When you transfer colleges, your previous GPA becomes irrelevant as you start with a clean academic slate. When you prepare your resume and include your cumulative grade for your degree, you will only include the GPA for the credits earned at the institution where you received your degree. This presents both an opportunity and a challenge. It’s an opportunity because you don’t have to be held back by a low grade from your freshman year. However, it’s also a challenge because there is less room for error.
As a transfer student who completed 60 credits before transferring, you will only have one year’s worth of grades to showcase when applying for full-time positions. I viewed this as an incredible opportunity to focus on achieving excellent grades during that first year. I understood that performing well in the initial year could greatly contribute to long-term success. While my grades prior to transferring were not poor, they were not particularly outstanding either. The fresh start I had at George Mason University was a precious gift. I was no longer limited by the actions of my 18- or 19-year-old self. After spending a few years in the Army, I returned to school with the perspective of a 24-year-old who had gained some worldly wisdom. Although “24-year-old” and “wisdom” don’t typically go hand in hand, the difference compared to both my younger self and my peers was significant.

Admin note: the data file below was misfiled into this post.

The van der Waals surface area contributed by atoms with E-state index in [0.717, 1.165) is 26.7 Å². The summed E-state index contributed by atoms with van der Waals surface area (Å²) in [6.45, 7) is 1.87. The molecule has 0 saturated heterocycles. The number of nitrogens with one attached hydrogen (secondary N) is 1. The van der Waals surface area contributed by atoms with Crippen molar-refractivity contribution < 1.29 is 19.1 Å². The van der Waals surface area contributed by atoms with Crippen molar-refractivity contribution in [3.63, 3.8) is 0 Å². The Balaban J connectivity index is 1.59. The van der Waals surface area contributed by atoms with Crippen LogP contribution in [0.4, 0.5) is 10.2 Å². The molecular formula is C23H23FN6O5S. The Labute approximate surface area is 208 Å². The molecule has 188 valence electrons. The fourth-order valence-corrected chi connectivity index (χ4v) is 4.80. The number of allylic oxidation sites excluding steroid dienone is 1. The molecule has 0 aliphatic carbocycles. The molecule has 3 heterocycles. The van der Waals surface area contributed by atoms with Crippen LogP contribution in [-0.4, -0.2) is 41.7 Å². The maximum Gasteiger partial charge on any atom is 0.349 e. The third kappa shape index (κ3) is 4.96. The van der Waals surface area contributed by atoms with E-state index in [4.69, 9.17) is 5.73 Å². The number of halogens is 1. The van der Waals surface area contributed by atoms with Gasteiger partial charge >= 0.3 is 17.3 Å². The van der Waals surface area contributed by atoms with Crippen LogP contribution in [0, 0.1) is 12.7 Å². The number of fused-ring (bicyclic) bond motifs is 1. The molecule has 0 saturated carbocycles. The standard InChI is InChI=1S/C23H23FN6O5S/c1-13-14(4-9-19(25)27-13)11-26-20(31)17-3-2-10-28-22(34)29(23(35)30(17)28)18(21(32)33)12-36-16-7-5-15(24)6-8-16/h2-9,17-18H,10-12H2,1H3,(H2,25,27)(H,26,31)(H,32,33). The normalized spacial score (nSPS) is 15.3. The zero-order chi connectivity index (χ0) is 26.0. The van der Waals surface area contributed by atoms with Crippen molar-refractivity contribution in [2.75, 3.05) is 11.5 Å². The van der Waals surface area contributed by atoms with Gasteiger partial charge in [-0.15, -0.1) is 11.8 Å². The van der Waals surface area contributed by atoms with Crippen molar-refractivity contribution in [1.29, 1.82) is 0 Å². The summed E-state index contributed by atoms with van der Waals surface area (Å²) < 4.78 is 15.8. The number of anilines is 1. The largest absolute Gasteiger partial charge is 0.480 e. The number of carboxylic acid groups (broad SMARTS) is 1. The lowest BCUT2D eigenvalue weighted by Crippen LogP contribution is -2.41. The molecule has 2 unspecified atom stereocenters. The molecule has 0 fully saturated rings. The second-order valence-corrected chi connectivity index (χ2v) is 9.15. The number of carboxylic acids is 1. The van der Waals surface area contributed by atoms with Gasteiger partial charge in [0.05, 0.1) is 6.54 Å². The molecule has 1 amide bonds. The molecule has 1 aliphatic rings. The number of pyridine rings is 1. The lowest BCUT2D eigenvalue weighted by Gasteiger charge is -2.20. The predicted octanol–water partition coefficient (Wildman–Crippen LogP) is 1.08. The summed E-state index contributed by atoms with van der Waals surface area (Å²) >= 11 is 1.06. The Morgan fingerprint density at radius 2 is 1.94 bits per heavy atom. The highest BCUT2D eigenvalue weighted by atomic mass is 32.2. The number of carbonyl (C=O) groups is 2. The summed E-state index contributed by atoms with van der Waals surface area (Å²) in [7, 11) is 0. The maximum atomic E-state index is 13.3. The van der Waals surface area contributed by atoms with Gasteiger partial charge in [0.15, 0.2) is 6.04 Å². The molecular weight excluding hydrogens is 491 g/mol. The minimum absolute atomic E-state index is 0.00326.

Even if you didn’t consider yourself a stellar student in high school compared to classmates who went directly to prestigious universities, you might be pleasantly surprised at how much you’ve improved after a few years.
Graduation and Post-Graduate Pathways: A Time for Reflection and Strategic Decision-Making
If you’ve already managed to graduate with a bachelor’s degree without incurring any debt and still have two years of GI Bill benefits remaining, then congrats! This is a remarkable accomplishment that will pave the way for your future success. You have made significant progress by completing your military service, obtaining a bachelor’s degree without any financial burden, and having two years of remaining GI Bill benefits. Take pride in this incredible achievement!
What’s next on your journey?